So Crystallization Is a Good Thing...But What Can I Do With It?

Again, crystallized honey has not spoiled. It can be used as a spread or directly incorporated in recipes. Give it a try, we personally love the gritty-sugary texture. Taking a spoonful of crystallized honey serves the same purpose as raw liquefied honey and contains the same benefits.

We sometimes offer Creamed Honey later in the season for a Winter treat. Creamed Honey is simply raw honey in a crystallized state, that's whipped to a creamy consistency. 

If you consume honey on a regular basis, you may not have witnessed the crystallization process. If you do however, find that you're honey has converted to a solid, you do have options. 

So What Are My Options?

Inside a beehive, an active colony maintains a temperature at about 95 degrees Fahrenheit. One can assume that the honey itself is maintained within that temperature range

During the winter however, the colony size decreases to conserve resources. If the cluster of bees move away from stored honey, the temperature of the honey will most likely decrease during those colder months. When bees are ready to consume or use that stored food, they will gradually reheat crystallized honey, once their Winter cluster moves toward that area.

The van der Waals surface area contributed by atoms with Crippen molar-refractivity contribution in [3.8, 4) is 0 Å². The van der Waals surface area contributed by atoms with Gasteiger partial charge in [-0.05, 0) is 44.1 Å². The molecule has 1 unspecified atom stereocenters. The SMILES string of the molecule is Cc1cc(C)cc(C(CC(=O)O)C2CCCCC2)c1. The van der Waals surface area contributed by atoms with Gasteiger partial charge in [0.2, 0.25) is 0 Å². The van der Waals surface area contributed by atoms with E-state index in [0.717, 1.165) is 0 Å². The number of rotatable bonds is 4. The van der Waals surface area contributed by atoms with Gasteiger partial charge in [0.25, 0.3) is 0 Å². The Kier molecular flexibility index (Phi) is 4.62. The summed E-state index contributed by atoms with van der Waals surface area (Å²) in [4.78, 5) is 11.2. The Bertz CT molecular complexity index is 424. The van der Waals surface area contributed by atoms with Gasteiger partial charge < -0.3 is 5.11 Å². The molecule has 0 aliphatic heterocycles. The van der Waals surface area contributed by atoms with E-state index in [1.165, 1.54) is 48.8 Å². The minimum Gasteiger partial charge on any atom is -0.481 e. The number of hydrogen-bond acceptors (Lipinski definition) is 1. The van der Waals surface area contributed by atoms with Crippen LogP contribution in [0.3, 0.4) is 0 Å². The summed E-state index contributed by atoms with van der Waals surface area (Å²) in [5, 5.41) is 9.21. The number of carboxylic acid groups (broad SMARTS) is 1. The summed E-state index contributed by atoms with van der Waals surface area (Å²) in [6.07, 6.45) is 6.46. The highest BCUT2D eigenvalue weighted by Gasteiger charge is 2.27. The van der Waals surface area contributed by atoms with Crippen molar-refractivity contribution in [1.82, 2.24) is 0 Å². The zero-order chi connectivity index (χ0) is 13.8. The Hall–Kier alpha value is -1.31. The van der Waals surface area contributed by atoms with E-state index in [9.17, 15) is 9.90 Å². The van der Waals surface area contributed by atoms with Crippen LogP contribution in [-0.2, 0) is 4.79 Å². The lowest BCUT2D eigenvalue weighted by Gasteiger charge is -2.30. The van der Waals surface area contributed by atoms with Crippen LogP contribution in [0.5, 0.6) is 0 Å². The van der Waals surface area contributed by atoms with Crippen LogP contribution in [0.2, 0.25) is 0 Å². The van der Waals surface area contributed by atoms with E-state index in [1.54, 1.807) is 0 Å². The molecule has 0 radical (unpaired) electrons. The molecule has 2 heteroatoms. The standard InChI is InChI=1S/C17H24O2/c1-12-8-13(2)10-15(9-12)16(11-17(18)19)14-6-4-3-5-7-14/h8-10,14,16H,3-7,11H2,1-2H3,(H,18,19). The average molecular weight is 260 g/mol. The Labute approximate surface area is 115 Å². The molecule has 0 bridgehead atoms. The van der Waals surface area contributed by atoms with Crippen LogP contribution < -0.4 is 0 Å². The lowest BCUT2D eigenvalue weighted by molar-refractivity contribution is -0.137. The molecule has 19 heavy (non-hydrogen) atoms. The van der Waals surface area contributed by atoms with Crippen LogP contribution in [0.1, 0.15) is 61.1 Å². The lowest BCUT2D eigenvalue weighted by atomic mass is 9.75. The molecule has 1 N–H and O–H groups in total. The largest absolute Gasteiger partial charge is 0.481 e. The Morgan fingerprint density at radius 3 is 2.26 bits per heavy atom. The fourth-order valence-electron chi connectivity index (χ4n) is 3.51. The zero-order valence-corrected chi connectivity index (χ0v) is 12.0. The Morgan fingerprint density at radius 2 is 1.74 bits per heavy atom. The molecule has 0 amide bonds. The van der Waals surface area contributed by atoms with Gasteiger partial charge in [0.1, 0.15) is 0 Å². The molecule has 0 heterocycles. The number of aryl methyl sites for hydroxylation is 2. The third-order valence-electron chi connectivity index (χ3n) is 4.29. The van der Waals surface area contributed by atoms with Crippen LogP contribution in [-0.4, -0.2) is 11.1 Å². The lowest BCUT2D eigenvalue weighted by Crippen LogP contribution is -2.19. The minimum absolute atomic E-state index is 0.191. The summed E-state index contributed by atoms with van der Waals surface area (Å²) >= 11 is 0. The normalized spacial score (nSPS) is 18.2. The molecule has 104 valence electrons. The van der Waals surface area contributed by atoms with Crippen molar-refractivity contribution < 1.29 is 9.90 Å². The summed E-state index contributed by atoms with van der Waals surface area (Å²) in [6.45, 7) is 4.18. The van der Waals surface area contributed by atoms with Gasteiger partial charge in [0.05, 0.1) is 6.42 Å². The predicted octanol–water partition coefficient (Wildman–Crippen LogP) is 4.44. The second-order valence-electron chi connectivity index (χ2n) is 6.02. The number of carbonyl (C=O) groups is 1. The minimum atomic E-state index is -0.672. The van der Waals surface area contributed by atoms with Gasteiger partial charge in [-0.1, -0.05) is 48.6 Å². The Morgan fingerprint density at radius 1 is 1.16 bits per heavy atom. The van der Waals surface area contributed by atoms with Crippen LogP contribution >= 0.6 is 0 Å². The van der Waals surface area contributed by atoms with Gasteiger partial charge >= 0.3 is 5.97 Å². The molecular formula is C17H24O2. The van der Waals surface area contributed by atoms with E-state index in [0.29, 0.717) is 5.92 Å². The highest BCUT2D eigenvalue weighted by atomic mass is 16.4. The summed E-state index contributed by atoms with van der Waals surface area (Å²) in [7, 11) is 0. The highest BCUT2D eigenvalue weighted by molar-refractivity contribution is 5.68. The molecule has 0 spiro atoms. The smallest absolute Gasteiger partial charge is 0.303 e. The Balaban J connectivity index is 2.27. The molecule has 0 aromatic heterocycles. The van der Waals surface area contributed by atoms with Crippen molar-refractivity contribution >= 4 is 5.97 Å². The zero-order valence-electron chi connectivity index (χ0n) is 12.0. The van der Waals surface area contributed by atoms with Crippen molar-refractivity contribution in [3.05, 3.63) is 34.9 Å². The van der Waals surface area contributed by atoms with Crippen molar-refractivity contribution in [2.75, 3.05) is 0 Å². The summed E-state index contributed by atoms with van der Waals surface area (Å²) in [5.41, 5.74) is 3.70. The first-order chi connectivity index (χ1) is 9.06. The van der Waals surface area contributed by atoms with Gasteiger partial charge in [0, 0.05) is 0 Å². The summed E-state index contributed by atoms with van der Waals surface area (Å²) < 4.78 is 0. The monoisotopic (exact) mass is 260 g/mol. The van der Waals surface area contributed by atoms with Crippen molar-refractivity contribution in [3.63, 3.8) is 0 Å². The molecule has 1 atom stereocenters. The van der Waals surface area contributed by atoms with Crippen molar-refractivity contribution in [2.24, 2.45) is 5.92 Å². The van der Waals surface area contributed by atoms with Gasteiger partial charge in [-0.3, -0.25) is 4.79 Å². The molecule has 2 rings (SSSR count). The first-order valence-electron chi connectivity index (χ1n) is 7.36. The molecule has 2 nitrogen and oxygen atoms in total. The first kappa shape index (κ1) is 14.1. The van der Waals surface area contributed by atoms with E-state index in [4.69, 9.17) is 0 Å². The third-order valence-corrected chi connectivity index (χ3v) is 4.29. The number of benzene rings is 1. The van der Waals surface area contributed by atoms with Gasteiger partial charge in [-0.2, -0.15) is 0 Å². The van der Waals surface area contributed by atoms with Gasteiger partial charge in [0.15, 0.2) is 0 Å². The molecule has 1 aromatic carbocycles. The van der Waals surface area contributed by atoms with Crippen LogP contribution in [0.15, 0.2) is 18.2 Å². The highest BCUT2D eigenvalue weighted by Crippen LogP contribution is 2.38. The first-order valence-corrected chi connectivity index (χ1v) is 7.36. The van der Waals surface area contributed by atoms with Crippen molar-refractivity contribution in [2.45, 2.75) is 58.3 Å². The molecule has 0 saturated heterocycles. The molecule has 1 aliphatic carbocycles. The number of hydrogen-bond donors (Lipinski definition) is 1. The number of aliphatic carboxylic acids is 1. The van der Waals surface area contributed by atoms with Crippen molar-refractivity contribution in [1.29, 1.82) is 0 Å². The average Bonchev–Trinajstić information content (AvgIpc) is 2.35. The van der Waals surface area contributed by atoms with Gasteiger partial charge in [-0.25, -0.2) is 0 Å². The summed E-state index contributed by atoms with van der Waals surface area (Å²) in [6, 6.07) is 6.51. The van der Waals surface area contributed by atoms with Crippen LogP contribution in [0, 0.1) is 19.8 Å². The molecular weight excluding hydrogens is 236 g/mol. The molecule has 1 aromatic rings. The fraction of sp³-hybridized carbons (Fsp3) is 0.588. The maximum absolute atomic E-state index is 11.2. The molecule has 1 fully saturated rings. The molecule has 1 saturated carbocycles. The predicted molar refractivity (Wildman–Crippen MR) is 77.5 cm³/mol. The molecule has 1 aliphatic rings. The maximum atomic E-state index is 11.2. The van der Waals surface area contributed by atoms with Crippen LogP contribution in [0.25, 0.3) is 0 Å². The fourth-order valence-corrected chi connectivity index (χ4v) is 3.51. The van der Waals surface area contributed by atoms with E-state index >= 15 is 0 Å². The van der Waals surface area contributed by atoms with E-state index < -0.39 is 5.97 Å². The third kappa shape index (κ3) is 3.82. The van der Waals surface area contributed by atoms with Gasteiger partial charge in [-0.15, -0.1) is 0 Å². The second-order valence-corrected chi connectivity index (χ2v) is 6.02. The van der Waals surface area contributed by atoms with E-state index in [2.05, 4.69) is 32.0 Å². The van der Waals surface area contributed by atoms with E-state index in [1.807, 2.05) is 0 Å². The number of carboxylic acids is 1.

As long as honey has not been heated beyond 95 degrees Fahrenheit, it is still considered raw, thus leaving the beneficial properties unharmed.

Crystallized honey can be heated to re-liquefy, but not to the point of pasteurization. Remember, aim to not heat the honey beyond the temperature found in a beehive.

Make sure the honey is in a glass bottle or container. Allow your bottle to gradually heat up in warm-hot water.

  • Bring water to a boil
  • Remove from heat
  • Place bottle in the water
  • Place a candy thermometer inside the honey to monitor the temperature

Even though the water has reached around 200 degrees or lower, the glass is used as an insulator and depending on thickness of the glass, will not heat the honey inside beyond a safe temperature.

You can also fill a cast iron (retains heat) sink up with hot water from your faucet, letting your bottle gradually heat. This may need to be repeated several times to allow the contents to fully liquefy. 

Another great option is placing the glass bottle in the sun on a warm day. After several hours, you'll be amazed how much it's liquefied. Monitor temperature with the candy thermometer if need be, to ensure it's not overheating.

There of course is always conflicting temperature ranges used by Beekeepers, but we prefer to follow the logic trail and what makes sense to us- Look to the bees. 

While the nectar source plays a main role in crystallization, if honey is kept in a cool area, this will speed up the process as well. Find a location to store honey that is typically warmer to help slow down the process.

~Never heat honey in the microwave. This will kill the beneficial enzymes and properties of your raw honey~


NOTE: Pediatricians do not recommend feeding infants or children under 1 year of age honey